Hot summer evening in Texas.
I’m about nine years old, I think, outside in the front yard with Mom and Dad. They’re probably finishing up yard work, and I’m just playing, like nine-year-old boys do on summer evenings.
Dad loved working in the yard. Loved it. He took great pride in having a terrific-looking landscape, and he busted his butt for hours to achieve that goal.
This great love for yard work was a gene that definitely did not duplicate to any of his sons, I assure you. Just sayin’.
Anyway, our dog, a little toy fox terrier, is out there with us. Not a good thing; he’s supposed to be in the backyard with the gate shut, or else, he’s got the green light to take off down the street, with me in hot pursuit. So far, fortunately, he’s chosen to just stay close to us in the yard, so Dad tells me to grab him (the dog, not Dad) and return him to the backyard and close the gate. (which, by the way, yours truly probably left open, causing this situation in the first place. oh, well…)
One problem: Just as Dad’s telling me this, the dog decides he has to pee.
So I stand there and wait for him to finish. Rude to interrupt him, don’t you know; I certainly wouldn’t want anybody grabbing me when I’m right in the middle of taking a leak. Besides, some of it may get on me. Ewww.
Well, you know what comes next. Soon as he finishes, he takes off running, and my chance to just grab him is lost. Great. Now I gotta chase him again.
That’s when I hear Those Words. The words that have stayed with me from that day to this:
Why are you such an idiot??
Ah, fathers and sons. A historically complicated relationship.
My father was a good man. He truly was.
He worked hard all his life to provide for his family. He was determined his sons would all get a college education, something he never got; he knew a degree would open a lot more doors of opportunity for us. He had a big heart for people (and animals), and would help anyone in need as much as he could. His faith was a huge part of his life; he loved God and did his best to be a loyal follower.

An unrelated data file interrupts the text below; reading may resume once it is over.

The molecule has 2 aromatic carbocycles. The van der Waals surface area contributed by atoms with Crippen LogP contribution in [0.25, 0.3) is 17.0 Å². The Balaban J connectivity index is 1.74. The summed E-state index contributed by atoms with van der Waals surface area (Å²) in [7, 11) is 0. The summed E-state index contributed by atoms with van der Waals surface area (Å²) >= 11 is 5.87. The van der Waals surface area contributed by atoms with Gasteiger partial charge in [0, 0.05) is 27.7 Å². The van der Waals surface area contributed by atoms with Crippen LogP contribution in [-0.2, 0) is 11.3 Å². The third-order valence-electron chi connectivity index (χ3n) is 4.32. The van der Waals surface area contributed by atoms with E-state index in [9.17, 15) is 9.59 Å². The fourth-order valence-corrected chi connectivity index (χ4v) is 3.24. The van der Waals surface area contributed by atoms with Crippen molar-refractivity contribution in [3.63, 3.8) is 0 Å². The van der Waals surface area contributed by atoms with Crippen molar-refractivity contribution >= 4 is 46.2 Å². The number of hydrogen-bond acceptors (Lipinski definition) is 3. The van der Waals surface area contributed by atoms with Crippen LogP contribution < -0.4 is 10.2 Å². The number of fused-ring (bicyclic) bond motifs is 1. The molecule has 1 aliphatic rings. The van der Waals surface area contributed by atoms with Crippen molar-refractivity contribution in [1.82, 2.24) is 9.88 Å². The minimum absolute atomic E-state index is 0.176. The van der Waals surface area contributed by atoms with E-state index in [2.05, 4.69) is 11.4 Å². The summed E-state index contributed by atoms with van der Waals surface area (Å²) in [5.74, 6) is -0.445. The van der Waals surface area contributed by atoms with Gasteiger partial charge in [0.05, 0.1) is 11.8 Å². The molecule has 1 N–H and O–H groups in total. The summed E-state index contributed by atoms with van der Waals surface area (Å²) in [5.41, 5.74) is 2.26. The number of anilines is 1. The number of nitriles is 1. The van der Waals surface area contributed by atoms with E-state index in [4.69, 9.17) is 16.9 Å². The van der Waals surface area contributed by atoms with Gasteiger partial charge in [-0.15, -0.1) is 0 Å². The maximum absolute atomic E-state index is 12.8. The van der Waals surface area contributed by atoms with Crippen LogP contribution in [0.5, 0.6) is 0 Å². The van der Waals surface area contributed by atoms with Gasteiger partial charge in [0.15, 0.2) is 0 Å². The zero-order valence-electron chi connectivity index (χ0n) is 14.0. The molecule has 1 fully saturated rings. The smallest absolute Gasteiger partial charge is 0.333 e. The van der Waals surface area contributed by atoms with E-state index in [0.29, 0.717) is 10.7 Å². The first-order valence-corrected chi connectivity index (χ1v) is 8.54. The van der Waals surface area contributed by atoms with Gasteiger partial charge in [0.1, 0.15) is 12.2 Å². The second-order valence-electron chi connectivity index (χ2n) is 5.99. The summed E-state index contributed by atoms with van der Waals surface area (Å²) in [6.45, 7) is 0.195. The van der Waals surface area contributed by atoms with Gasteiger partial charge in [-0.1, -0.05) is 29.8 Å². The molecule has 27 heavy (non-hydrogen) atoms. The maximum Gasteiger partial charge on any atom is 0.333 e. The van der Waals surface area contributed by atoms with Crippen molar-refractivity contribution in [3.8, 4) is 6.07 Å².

He also had a wonderful, wicked sense of humor, always making wisecracks and playing pranks. He couldn’t help being the naughty boy. He was the court jester, providing those around him with a good laugh.
He took me to ball games. He took me fishing and swimming at the lake. He played catch with me. He played board games with me. He patiently listened as I recited TV commercials and comedy routines I had memorized. And he laughed at the punchlines.
He told me he loved me. Often.
I feel genuinely sorry for all the people who had fathers who beat them, or molested them, or abandoned them, or neglected them, or always came home drunk, or in any other way put their families through complete hell. I know I’m one of the fortunate ones; I was raised in a stable, loving family environment, for which I’m so glad. And my father was one of the main reasons for that.
I loved him. I looked up to him. I wanted to be just like him. He was perfect in my eyes. So, what happens when such a person looks you in the eye and calls you an idiot?
When you’re nine years old, it totally crushes you.
I went into the house and fell on my bed, crying. I was certain I had just failed him beyond measure. I hated myself for being such an idiot.
Unfortunately, as I grew, it was hard to shake that feeling. See, Dad had this…tone sometimes when he talked to you. It was very condescending. You could ask him a question, and he would answer in a way that made you sorry you asked. You would end up believing he thought you really are an idiot, whether he actually said it or not.
So I resolutely held on to the belief that he thought his youngest son was the dummy of the family.
And no amount of “I love you”‘s and “I’m proud of you”‘s could totally wipe that away. I still could seldom times look at him without imagining him looking back at me and wondering how he could have been stuck with such a stupid son.
If he ever told me he thought I was smart, I don’t remember. Selective memory, I guess; it wouldn’t have fit my perception of what he actually thought of me.
And, see, I know he didn’t mean what he said that day; he was angry, and don’t we all know, we say things in anger we never really meant to say.
But that doesn’t make it hurt any less to hear.
Now, please understand, this isn’t a Dad-bashing. I really loved the man, and am forever grateful to him for all he did for me. I don’t hate him. I don’t resent him. I’m not blaming any failures or missteps in my life on him; I own all that. I’m not wallowing in self-pity over a “troubled childhood”.
I just wish he’d never said Those Words. Or, at least, had apologized for saying them.
So this is for all you dads out there, about to enjoy Your Day. Even though I’m not a father myself, I had one once, and I’m telling you…
Please, please choose your words carefully when you talk to your children, even in anger. Especially, in anger. If you say something you don’t mean, apologize, and reassure your child you love him or her. Those Words have a much greater impact on a child than you can ever imagine.
Oh, and all you sons (and daughters) out there: show some love to your dad this weekend, and the rest of the time, too.
Happy Fathers’ Day, Dad. Sixteen years after your passing, I still miss you.
And I still love you. Like always.